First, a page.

The rapid advancement of AI in 2023 saw many industries and government regulations scrambling to keep pace. In many ways, AI has become a double-edged sword for the data center industry.

The increased workloads driven by AI usage will undoubtedly contribute to the growth of the sector and further emphasize its critical nature; however, this will place significant added strain on an industry that is already grappling to keep pace with unprecedented demand and the availability of power and land becomes an increasing challenge.

In other words, as the demand for AI increases, so does the need for data centers to adapt to the challenges posed by this technological revolution.

Accelerating AI adoption calls for more storage capacity

As AI workloads grow in size and complexity, the need for data storage increases exponentially. As it relates to ChatGPT alone, a recent Wired article discussed how an AI search compared in compute power to traditional search, noting that at least four or five times more is required per search. At scale, this is a significant uplift, “particularly when AIs are eventually trained on current data and not merely datasets from a snapshot in time.”

In light of this, the industry is only just beginning to understand the resulting impact this will have on data centers. In fact, the growth of AI is largely, if not wholly, dependent upon the ability of data centers and power infrastructures to meet this demand by collaborating on finding new sustainable compromises to pursue innovation without causing more emissions and energy consumption.

So what does this mean for the data center industry in 2024 and beyond?

Undoubtedly the acceleration of AI is currently being driven from the US, with massive training models being housed predominantly in this market. However, it is likely that we will start to see a shift to Europe, driven by a variety of factors.

Artificial Intelligence
– Getty Images

Firstly, a bulk of the growth of AI in Europe will be driven by inference, the early decision-making phases in an AI system where predictions are made from processed data, meaning that demand will be more localized and distributed in the European market. This will inevitably require a lot of additional compute which the region will need to address and solve for in the coming year, including most critically, where these campuses will be deployed to meet the demand.

If it follows the US path, the deployment will happen in or close to a major metro environment, which will be a major shift for both the industry and wider society. To this date, we have seen an increasing number of cloud providers integrating these initial processing stages of AI workloads into their current capacity within traditional availability zones (AZs) to maximize the use of existing infrastructure. We believe this will be an ongoing priority in 2024 whilst they seek to better understand future needs.

The anticipated impact of data localization laws

The second factor driving the migration of training models from the US to Europe is data localization laws. Data localization requirements are typically regulatory mandates that enforce the storage and processing of data within the country or region it was created. This legislation has been anticipated for some time. However, the rapid acceleration of AI and its impact on data centers was not previously accounted for in any meaningful way.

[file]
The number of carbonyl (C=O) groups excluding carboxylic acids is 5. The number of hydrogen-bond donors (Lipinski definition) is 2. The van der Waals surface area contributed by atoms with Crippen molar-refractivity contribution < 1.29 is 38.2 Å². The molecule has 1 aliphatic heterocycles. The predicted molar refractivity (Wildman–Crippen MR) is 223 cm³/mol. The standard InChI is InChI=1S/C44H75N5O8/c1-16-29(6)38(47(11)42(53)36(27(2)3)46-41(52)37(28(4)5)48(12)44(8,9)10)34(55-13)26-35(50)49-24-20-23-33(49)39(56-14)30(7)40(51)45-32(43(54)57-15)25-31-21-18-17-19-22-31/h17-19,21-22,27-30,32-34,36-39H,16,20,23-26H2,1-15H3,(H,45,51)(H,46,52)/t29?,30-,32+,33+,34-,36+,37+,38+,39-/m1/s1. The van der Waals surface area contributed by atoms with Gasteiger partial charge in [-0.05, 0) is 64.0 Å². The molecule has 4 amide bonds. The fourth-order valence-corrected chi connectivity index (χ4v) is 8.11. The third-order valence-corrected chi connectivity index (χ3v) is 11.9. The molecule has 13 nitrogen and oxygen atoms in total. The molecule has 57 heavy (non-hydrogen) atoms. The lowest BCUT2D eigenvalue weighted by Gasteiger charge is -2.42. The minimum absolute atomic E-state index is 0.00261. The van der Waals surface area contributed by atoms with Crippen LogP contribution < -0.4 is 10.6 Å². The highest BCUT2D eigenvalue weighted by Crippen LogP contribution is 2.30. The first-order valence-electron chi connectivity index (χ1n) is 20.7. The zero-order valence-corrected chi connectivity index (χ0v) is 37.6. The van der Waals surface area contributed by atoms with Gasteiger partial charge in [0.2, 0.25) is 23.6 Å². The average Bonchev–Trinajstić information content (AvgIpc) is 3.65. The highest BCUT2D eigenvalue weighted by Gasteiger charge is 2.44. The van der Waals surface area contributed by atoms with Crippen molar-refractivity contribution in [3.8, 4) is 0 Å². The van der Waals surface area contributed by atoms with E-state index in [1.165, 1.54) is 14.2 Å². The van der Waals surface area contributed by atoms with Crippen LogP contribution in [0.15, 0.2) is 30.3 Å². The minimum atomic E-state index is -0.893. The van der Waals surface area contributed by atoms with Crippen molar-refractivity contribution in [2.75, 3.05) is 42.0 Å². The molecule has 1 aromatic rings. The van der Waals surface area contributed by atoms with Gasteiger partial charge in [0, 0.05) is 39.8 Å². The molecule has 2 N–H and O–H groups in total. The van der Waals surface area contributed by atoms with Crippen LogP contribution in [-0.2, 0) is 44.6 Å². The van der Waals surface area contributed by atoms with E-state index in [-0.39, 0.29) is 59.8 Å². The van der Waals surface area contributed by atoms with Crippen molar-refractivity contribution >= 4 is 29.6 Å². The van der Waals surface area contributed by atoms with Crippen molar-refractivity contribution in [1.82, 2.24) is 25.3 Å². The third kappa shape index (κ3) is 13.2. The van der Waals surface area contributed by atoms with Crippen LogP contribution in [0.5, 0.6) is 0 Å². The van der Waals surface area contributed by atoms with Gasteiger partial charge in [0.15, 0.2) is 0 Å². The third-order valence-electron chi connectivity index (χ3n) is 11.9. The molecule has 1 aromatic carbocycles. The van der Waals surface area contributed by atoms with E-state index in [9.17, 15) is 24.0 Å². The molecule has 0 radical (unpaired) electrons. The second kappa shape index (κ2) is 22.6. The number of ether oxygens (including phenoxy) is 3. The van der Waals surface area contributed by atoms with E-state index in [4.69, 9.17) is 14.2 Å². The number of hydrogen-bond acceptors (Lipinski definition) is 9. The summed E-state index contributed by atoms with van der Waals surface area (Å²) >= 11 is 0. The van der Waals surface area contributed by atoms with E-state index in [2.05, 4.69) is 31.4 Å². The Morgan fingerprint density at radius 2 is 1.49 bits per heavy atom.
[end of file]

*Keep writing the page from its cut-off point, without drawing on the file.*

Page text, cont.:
If new data localization regulation shifts, requiring data to be processed in the local region or market, the industry will need to evaluate how it will accommodate it. Currently, there isn’t the power infrastructure in Europe to support training models of this size so it will either need to reinforce existing locations, move to new locations clustered around where there is power, or develop new technology that will reduce latency to make this feasible.

Given these factors, it’s likely we will start to see training models located in Europe at scale; however, it’s unlikely to match the size of the US models and will continue to be dependent on this market in the near term.

In light of this and the expected increase in demand, data centers’ customers must plan to secure their AI future in 2024 as a priority. We’re at a crossroads, with many hurdles and opportunities facing the industry as we know it, and the conversations and actions taking place today are ultimately shaping the data center industry of tomorrow.

This will require a continued evolution of the relationships customers have with their data center providers, working together to ensure alignment on priority markets, and evolutions in compute and processor performance. For example, ‘creativity’ and ‘data centers’ are not words you would naturally expect to see in the same sentence, but it has now been a notable outcome of how the industry needs to operate and ensure customers' needs are met.

As AI confirms its predominant role in the data center industry, the impact of issues including data storage, localization, and customer relations will continue to emerge, alongside the need for more regulations that support these new applications. Overall, 2024 promises an exciting year for the industry, where we’ll see more evidence of how advanced AI, computing, and other emerging technologies will shape the next generation of data centers.